A one-of-a-kind rhesus macaque named Grady is growing up under intense scrutiny at the Oregon National Primate Research Center in Beaverton. That’s because she has an unusual pedigree: researchers created her using sperm from tissue harvested from her father’s testicles when he was young, and then grafted onto his body as an adult. If all goes well with Grady, the technique might one day be used to restore fertility in boys who have received damaging cancer treatments.
Grady’s birth, reported on 21 March in Science1, marks a crucial success in the long-running effort to provide the possibility of fatherhood to boys who are treated for cancer before they are old enough to make sperm that could be frozen and stored for future use. The reproductive biologists who developed the method are now watching the nearly year-old macaque (Macaca mulatta) closely to see whether she develops normally.
Researchers have previously used the technique to produce babies in mice and pigs, says lead study author and reproductive biologist Kyle Orwig at the University of Pittsburgh School of Medicine in Pennsylvania. If Grady grows up without any issues, then the method could be ready for testing in people, he adds.
Transplanting for the future
Orwig’s team harvested tissue from the testicles of five monkeys — including Grady’s father — when they were too young to produce sperm. They froze the tissue samples until just before the monkeys reached puberty, then thawed the samples and sewed the tissue under the skin on the back and scrotum of the animals.
Less than a year later, the patches of tissue were producing testosterone, and all of the tissue recovered from both graft sites were making sperm. Orwig’s team then took sperm from Grady’s father and used in vitro fertilization to produce an embryo.
Other research teams are working to apply similar methods to farm animals by transplanting sperm-producing stem cells from ‘elite’ livestock into less-elite individuals. The hope is that sufficient numbers of sperm from the elite fathers would be produced in the ejaculate of lower-value males. This could speed up breeding efforts by generating many males that are capable of producing high-value offspring.
In 2012, Orwig’s team reported early success using a similar stem-cell transplant technique in monkeys2. But the researchers didn’t produce babies using the sperm at that time, because they couldn’t determine whether any baby monkeys created with this method would have come from sperm made by the transplanted cells, or by cells in the male monkeys that had recovered some function after being damaged.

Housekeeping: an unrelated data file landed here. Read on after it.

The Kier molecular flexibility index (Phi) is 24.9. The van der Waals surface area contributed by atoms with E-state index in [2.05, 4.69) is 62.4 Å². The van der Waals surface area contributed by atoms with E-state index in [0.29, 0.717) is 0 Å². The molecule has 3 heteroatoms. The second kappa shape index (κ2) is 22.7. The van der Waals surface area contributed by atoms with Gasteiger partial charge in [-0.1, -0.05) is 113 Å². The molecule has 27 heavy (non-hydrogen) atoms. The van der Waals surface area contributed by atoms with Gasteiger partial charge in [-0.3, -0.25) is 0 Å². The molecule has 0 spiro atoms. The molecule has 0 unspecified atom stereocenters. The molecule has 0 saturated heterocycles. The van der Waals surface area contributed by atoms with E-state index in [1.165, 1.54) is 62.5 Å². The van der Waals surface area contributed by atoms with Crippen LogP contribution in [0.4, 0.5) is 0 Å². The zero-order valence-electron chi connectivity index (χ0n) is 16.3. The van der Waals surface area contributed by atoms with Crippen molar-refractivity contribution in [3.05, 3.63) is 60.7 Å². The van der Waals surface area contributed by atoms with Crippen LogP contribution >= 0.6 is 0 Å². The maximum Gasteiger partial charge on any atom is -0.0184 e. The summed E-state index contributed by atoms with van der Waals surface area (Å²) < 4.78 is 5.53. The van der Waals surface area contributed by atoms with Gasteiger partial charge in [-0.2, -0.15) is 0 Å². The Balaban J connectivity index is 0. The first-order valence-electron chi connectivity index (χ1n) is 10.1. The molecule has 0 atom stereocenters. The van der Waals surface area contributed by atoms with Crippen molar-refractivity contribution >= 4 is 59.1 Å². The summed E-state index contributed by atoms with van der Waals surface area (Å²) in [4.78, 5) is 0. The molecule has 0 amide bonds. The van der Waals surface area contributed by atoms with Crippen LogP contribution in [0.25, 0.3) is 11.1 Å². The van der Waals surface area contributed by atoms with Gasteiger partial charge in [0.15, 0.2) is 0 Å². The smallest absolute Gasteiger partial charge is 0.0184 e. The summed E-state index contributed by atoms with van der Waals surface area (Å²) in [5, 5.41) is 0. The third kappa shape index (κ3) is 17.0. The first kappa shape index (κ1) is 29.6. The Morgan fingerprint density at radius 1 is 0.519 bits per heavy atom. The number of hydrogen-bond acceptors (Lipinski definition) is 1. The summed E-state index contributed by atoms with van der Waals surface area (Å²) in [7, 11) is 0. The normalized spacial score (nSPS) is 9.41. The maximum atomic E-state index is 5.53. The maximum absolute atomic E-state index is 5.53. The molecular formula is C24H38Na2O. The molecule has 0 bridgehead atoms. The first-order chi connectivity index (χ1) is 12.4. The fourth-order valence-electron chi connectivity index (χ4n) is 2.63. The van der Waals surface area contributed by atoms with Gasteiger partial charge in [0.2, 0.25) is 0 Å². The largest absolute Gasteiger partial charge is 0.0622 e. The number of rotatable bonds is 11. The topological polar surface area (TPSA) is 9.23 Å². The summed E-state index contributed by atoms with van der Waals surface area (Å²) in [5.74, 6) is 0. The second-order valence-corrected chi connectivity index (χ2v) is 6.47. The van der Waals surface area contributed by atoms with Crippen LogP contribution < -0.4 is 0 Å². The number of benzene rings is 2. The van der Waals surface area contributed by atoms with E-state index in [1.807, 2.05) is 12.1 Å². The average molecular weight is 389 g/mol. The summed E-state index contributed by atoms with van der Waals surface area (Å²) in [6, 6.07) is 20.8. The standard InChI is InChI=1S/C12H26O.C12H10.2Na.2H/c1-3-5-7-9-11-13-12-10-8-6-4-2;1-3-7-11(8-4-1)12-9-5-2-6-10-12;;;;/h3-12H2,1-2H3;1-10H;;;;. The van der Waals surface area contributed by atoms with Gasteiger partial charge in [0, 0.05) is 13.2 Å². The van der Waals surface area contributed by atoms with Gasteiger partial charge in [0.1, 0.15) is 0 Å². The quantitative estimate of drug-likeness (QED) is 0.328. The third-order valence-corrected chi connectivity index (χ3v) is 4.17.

Still, the success was enough to convince Orwig that a human treatment might be only a decade or two away, and so he launched an effort to collect testicular tissue from boys undergoing fertility-destroying medical treatments. Orwig’s team, along with collaborators at other medical centres, have collected such tissue from more than 200 boys. That tissue could be used for either of Orwig’s approaches — the stem-cell transplants or the tissue grafts described in the latest report — if he can get them to work in people.
One giant leap
For reproductive biologist Stefan Schlatt of the University of Münster in Germany, Orwig’s success with grafting should be enough to pave the way for clinical trials. “I think with that paper, ethics committees throughout the world will be granting clinical studies,” he says.
But Ellen Goossens, a reproductive biologist at Vrije Universiteit Brussel, cautions that tissue transplants from people with cancer could carry malignant cells that are capable of seeding fresh tumours. Researchers will need to develop ways to ensure the grafts are cancer-free, she says.
Nevertheless, the success in monkeys is important for the field, Goossens says. Previous efforts had succeeded in generating sperm when tissue was grafted into rodents, she notes, but sperm production is different between rodents and primates such as monkeys and humans. “It’s a huge step that this can be performed in primates,” she says.